Making the case
The Fort Dodge Community School District board held a forum at Friendship Haven Monday to address the upcoming special election on the physical plant and equipment levy.
The levy provides funds for school district building maintenance, transportation, security and technology. A special election measure in December to renew the 67-cent levy for another 10-year term and raise it another 67 cents to its maximum $1.67 was rejected in a 726-584 vote.
The board hopes with greater communication about the levy and its intentions, the community will support the measure this time. Otherwise, the district will lose two-thirds of its funds for buildings.
“We at the district have a challenge,” Doug Van Zyl, FDCSD superintendent, said Monday. “If we take a look at what we really need to maintain and be proactive with our buildings, it’s almost $4 million a year to go in and maintain the equipment we have in our school district.”
The current levy of $1, which includes a 33-cent board-approved levy, currently generates less than $900,000 for the district. This levy expires July 2014.
“If we have a $4 million need and not even $1 million coming in, you can see how your school board and school district, even well before I got here, had to prioritize their needs and try to take care of their facilities with less than enough money,” Van Zyl said. “What happens when that takes place is sooner or later, those things that were No. 1 priority, you get those taken care of, but you add to those list of needs and we never have the ability to get caught up.”
An example of this is the new middle school under construction, Van Zyl said. Phillips and Fair Oaks middle schools required more than $50 million in renovations. Using its state 1-cent sales tax option for the next 20 years, and not PPEL, paid for the new building.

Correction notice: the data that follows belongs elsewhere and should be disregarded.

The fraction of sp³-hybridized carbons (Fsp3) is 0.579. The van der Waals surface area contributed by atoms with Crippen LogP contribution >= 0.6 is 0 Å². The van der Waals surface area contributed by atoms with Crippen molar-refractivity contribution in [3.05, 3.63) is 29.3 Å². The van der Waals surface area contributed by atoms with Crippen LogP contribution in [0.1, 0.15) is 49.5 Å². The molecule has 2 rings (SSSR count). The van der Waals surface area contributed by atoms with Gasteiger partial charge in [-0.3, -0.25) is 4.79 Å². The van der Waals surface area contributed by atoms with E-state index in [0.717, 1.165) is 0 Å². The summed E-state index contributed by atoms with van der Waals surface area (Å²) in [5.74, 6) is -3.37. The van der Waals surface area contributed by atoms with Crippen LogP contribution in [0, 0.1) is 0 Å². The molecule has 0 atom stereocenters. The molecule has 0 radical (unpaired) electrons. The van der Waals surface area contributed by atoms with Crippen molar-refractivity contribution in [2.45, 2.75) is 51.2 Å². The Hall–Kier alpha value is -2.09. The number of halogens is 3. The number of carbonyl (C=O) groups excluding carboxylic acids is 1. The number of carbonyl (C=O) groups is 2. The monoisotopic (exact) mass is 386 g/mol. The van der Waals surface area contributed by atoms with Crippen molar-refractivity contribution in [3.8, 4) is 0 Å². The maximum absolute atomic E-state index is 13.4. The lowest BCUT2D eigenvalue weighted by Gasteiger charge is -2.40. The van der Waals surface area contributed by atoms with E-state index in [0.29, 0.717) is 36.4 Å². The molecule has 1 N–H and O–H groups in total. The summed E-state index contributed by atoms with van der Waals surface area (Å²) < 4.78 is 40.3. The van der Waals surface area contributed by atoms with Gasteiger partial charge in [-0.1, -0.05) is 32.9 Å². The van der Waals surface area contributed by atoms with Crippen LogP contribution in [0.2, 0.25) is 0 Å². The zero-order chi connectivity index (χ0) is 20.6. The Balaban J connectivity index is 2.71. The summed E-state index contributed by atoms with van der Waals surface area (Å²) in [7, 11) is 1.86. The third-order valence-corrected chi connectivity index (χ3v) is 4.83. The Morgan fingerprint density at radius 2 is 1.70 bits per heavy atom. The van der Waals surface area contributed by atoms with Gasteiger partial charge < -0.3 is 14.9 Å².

“It is pretty easy to see that sooner or later when you don’t have enough funds to maintain buildings through PPEL, it’s awfully hard to keep them in the right shape,” he said. “Otherwise, we end up having to replace the whole facility.”
Not only does the 67-cent levy need to be renewed, an increase to the maximum $1.67 is needed to keep up with rising costs and to keep Fort Dodge’s school buildings maintained, Stuart Cochrane, FDCSD board president, said.
“This $4 million is not going to go away,” he said. “Those repairs are still going to be there. Every building is still going to have the same need whether we pass this levy or not. The reality is, if the levy doesn’t pass, all of those needs are going to fall on our general fund. And since 2010, our general funds are down.”
Ervin Claude, of Fort Dodge, asked, “Wouldn’t you be better off taking what you got and trying to figure out the rest of it versus being greedy and asking for double, and getting nothing and then having to go to the general fund?”
“We didn’t feel it was the responsible thing to do. We didn’t think we were doing the public justice by asking for $1 and $900,000 when we had $4 million in need,” Cochrane responded.
Cochrane added that the law does not allow the district to ask for “one or the other” on the ballot, and the board chose to ask for an increase.
Ron Kitterman, former Friendship Haven chaplain, encouraged others to vote yes for renewing and increasing the levy.
“Our school system is really there for us,” he said. “These kids that we’re trying to educate today are the ones that are going to be providing the goods and services for us, and I have a real strong belief that, particularly those of us who are trying to live off fixed income or are retired, need to seriously consider supporting this, because it’s going to impact us down the road.”
The special election will be held Feb. 5. Absentee ballots are available at the Webster County Auditor’s Office, 701 Central Ave.